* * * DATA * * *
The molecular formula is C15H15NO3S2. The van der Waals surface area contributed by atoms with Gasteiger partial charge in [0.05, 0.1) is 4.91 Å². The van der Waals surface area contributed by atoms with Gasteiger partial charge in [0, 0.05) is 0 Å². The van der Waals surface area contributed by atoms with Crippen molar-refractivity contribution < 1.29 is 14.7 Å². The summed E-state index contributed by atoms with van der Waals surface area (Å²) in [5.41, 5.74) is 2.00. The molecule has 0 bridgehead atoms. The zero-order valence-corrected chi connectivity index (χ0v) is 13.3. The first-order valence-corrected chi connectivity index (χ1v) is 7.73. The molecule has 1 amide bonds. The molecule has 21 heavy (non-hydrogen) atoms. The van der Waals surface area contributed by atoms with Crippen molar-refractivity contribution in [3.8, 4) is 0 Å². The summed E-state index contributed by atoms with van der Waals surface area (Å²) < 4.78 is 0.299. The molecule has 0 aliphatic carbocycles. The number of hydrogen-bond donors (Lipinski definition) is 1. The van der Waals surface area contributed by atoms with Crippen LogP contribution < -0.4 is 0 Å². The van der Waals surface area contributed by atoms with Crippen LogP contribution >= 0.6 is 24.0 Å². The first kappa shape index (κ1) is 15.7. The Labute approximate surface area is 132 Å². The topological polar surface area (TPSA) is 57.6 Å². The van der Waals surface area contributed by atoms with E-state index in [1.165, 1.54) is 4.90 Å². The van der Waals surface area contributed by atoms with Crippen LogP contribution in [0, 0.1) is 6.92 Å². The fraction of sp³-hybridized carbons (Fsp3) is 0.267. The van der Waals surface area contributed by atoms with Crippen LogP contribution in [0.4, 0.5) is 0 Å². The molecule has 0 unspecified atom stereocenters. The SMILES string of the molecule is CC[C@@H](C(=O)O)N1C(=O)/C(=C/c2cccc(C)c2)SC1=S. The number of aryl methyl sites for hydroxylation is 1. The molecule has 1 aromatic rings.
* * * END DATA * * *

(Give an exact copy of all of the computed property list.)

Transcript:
The molecular formula is C15H15NO3S2. The van der Waals surface area contributed by atoms with Gasteiger partial charge in [0.05, 0.1) is 4.91 Å². The van der Waals surface area contributed by atoms with Gasteiger partial charge in [0, 0.05) is 0 Å². The van der Waals surface area contributed by atoms with Crippen molar-refractivity contribution < 1.29 is 14.7 Å². The summed E-state index contributed by atoms with van der Waals surface area (Å²) in [5.41, 5.74) is 2.00. The molecule has 0 bridgehead atoms. The zero-order valence-corrected chi connectivity index (χ0v) is 13.3. The first-order valence-corrected chi connectivity index (χ1v) is 7.73. The molecule has 1 amide bonds. The molecule has 21 heavy (non-hydrogen) atoms. The van der Waals surface area contributed by atoms with Crippen molar-refractivity contribution in [3.8, 4) is 0 Å². The summed E-state index contributed by atoms with van der Waals surface area (Å²) < 4.78 is 0.299. The molecule has 0 aliphatic carbocycles. The number of hydrogen-bond donors (Lipinski definition) is 1. The van der Waals surface area contributed by atoms with Crippen LogP contribution < -0.4 is 0 Å². The van der Waals surface area contributed by atoms with Crippen LogP contribution >= 0.6 is 24.0 Å². The first kappa shape index (κ1) is 15.7. The Labute approximate surface area is 132 Å². The topological polar surface area (TPSA) is 57.6 Å². The van der Waals surface area contributed by atoms with E-state index in [1.165, 1.54) is 4.90 Å². The van der Waals surface area contributed by atoms with Crippen LogP contribution in [0, 0.1) is 6.92 Å². The fraction of sp³-hybridized carbons (Fsp3) is 0.267. The van der Waals surface area contributed by atoms with Crippen LogP contribution in [0.4, 0.5) is 0 Å². The molecule has 0 unspecified atom stereocenters. The SMILES string of the molecule is CC[C@@H](C(=O)O)N1C(=O)/C(=C/c2cccc(C)c2)SC1=S. The number of aryl methyl sites for hydroxylation is 1. The molecule has 1 aromatic rings.